In English, many things are named after a particular country – but have you ever wondered what those things are called in those countries?
1ensueño masculineensoñación femininefantasía feminine
1soñar despiertofantasearhacerse ilusiones
- I'd been daydreaming about it all week, and it was every bit as good as it always is.
- In fact, just this morning, I organized a desk drawer, did two loads of clothes, emptied the dishwasher and daydreamed about Dayton in March.
- She was daydreaming about her school back in California and what her friends were doing right then.
- When he was 11, his teachers had to tell him to stop daydreaming about acting all the time and work harder at his studies.
- She stopped daydreaming and realized she had about ten minutes left to get to the captain.
- In one, as yet unnamed piece, a woman sits languidly daydreaming, her leg dangling over John's fireplace.
- Even so, she had never stopped wistfully daydreaming about what could have been, of the life she could have lived on Lothos.
- Some were noisy, some were listening intently, and one seemed to be daydreaming.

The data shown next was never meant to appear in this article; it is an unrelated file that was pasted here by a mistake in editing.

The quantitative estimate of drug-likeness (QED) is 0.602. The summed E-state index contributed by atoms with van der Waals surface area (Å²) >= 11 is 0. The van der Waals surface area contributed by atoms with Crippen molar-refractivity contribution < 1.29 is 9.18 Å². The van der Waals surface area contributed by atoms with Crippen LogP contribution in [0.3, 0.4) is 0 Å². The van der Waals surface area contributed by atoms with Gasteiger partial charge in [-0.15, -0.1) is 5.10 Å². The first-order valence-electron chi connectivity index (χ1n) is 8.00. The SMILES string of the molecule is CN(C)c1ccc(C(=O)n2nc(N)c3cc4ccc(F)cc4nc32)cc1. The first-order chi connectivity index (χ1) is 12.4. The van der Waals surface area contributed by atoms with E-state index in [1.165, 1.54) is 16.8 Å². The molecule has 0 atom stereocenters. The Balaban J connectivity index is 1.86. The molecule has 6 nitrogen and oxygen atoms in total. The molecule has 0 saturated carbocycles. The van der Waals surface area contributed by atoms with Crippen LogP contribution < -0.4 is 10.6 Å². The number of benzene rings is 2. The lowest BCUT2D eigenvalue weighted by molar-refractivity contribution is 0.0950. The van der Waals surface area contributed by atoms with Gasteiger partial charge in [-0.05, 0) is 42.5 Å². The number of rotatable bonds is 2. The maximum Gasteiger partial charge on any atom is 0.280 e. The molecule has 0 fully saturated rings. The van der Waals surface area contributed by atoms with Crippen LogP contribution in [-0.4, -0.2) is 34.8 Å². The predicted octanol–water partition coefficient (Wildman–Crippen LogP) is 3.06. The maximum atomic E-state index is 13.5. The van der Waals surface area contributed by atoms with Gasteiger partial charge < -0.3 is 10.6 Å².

- Have you ever daydreamed about how you would spend your money if you were one of the richest people in the world?
- She closed her eyes and started daydreaming about Kyle and wondering if he would be at the party.
- She was still daydreaming when a loud rap at the wooden door shook her violently from her musings.
- How many times have you sat in your office, daydreaming about being on your boat instead of at work?
- It didn't stop her from daydreaming though, that she could be the girl to help him love again.
- Now they have lunch with each other, daydreaming like children about new lives as inventors, explorers and sportsmen.
- Although Ayman was an excellent student, he often seemed to be daydreaming in class.
- I was never the kind of girl who daydreamed about married bliss anyway; I didn't have any model for that kind of thing.
- I can't remember the last time I looked out the window, or daydreamed as I worked on my computer.
- She was back at her home, daydreaming again when she was supposed to be practicing her flute.
- The truth of it is I'd rather be out in the fresh air on a lovely day, daydreaming in the sun.
- Everyone said I was far too quiet, like I was always lost in my own world, daydreaming.
English has borrowed many of the following foreign expressions of parting, so you’ve probably encountered some of these ways to say goodbye in other languages.
Many words formed by the addition of the suffix –ster are now obsolete - which ones are due a resurgence?
As their breed names often attest, dogs are a truly international bunch. Let’s take a look at 12 different dog breed names and their backstories.